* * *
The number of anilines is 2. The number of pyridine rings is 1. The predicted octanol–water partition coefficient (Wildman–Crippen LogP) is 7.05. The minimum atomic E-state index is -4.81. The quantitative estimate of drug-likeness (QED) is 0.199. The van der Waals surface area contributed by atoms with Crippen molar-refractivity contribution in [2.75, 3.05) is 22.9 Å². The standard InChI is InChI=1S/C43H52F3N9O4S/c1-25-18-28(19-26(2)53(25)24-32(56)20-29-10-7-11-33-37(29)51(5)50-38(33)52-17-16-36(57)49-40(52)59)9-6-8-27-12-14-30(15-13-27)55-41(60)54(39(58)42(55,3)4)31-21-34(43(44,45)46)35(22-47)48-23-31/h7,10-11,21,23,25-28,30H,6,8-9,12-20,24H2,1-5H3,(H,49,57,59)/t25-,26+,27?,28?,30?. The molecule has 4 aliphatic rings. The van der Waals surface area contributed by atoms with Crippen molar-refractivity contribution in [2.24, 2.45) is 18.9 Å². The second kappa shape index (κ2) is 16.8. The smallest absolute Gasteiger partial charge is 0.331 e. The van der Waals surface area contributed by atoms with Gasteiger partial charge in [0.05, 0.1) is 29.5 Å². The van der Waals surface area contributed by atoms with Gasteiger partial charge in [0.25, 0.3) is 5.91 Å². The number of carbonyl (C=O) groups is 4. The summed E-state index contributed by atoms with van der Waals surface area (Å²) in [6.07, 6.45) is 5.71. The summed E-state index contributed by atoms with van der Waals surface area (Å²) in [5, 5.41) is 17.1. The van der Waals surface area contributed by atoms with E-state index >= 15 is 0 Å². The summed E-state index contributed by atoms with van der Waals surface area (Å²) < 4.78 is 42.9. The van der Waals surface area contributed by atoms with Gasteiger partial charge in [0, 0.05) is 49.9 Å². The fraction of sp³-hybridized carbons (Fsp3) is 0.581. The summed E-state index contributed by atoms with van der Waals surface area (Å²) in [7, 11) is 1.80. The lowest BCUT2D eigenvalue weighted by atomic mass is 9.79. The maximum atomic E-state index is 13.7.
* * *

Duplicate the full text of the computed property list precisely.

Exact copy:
The number of anilines is 2. The number of pyridine rings is 1. The predicted octanol–water partition coefficient (Wildman–Crippen LogP) is 7.05. The minimum atomic E-state index is -4.81. The quantitative estimate of drug-likeness (QED) is 0.199. The van der Waals surface area contributed by atoms with Crippen molar-refractivity contribution in [2.75, 3.05) is 22.9 Å². The standard InChI is InChI=1S/C43H52F3N9O4S/c1-25-18-28(19-26(2)53(25)24-32(56)20-29-10-7-11-33-37(29)51(5)50-38(33)52-17-16-36(57)49-40(52)59)9-6-8-27-12-14-30(15-13-27)55-41(60)54(39(58)42(55,3)4)31-21-34(43(44,45)46)35(22-47)48-23-31/h7,10-11,21,23,25-28,30H,6,8-9,12-20,24H2,1-5H3,(H,49,57,59)/t25-,26+,27?,28?,30?. The molecule has 4 aliphatic rings. The van der Waals surface area contributed by atoms with Crippen molar-refractivity contribution in [2.24, 2.45) is 18.9 Å². The second kappa shape index (κ2) is 16.8. The smallest absolute Gasteiger partial charge is 0.331 e. The van der Waals surface area contributed by atoms with Gasteiger partial charge in [0.05, 0.1) is 29.5 Å². The van der Waals surface area contributed by atoms with Gasteiger partial charge in [0.25, 0.3) is 5.91 Å². The number of carbonyl (C=O) groups is 4. The summed E-state index contributed by atoms with van der Waals surface area (Å²) in [6.07, 6.45) is 5.71. The summed E-state index contributed by atoms with van der Waals surface area (Å²) in [5, 5.41) is 17.1. The van der Waals surface area contributed by atoms with E-state index >= 15 is 0 Å². The summed E-state index contributed by atoms with van der Waals surface area (Å²) < 4.78 is 42.9. The van der Waals surface area contributed by atoms with Gasteiger partial charge in [0, 0.05) is 49.9 Å². The fraction of sp³-hybridized carbons (Fsp3) is 0.581. The summed E-state index contributed by atoms with van der Waals surface area (Å²) in [7, 11) is 1.80. The lowest BCUT2D eigenvalue weighted by atomic mass is 9.79. The maximum atomic E-state index is 13.7.